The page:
A Letter from the Publisher

Robert Ellsberg


We have some exciting news for you, which I’ll save to the end of this letter.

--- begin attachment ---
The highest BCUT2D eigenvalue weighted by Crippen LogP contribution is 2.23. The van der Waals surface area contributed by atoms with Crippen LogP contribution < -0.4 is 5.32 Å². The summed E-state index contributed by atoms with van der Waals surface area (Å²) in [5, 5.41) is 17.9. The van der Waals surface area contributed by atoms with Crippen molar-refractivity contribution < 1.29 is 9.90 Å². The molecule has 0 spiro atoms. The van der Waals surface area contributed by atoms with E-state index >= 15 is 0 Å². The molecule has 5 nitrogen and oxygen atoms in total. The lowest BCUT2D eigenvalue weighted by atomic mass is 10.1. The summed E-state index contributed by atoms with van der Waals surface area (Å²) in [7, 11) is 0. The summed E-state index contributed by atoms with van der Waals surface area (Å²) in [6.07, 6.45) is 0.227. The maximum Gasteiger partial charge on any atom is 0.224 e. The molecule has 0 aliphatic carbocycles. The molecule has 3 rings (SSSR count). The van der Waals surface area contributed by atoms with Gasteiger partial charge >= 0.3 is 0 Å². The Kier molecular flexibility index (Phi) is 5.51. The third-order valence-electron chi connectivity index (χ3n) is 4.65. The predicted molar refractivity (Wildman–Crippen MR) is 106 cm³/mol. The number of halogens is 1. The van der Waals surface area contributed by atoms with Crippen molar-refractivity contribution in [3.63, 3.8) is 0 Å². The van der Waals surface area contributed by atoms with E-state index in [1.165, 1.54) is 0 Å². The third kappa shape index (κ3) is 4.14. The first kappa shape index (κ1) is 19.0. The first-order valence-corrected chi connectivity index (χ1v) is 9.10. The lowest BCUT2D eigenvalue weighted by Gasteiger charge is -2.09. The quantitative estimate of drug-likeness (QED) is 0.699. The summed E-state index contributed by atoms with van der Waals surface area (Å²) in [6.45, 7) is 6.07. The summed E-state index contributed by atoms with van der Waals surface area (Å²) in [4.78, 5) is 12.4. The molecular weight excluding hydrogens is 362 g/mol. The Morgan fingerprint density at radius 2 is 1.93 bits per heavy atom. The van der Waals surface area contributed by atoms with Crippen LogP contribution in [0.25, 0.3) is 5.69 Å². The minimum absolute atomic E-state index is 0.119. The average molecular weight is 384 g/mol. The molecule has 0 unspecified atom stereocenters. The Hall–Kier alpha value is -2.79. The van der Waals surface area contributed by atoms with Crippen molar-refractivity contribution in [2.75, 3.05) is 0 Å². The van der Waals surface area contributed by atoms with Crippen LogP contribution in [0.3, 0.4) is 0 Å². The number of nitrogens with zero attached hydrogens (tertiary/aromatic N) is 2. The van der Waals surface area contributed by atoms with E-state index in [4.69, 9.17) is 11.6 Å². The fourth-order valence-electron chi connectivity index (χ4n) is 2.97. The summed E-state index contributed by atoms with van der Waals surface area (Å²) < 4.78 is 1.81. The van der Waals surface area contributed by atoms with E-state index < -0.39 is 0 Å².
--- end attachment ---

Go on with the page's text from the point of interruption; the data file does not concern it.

Over 1000 years ago St. Anselm published “Cur Deus Homo” (“Why God Became Human.”) Anselm’s scholarly argument shaped the enduring and influential concept that Jesus had to die on the cross to atone for human sin. Since then, many theologians, including Pope Benedict, have struggled with this theory’s problems, including its reliance on feudal notions and how it tends to make God into something of a monster. Elizabeth Johnson addresses another problem: the incapacity of this theory to account for cosmic redemption in a time of advancing ecological devastation. In her new book, Creation and the Cross: The Mercy of God for a Planet in Peril, she provides a long-needed antidote. Writing, as Anselm did, in the form of a dialogue between teacher and student, she draws on scripture and the teachings of Jesus to advance a cosmic understanding of redemption that emphasizes the love and mercy—rather than the offended honor—of God. It joins a list of groundbreaking works that have established Johnson’s reputation as one of the outstanding theologians of our time.


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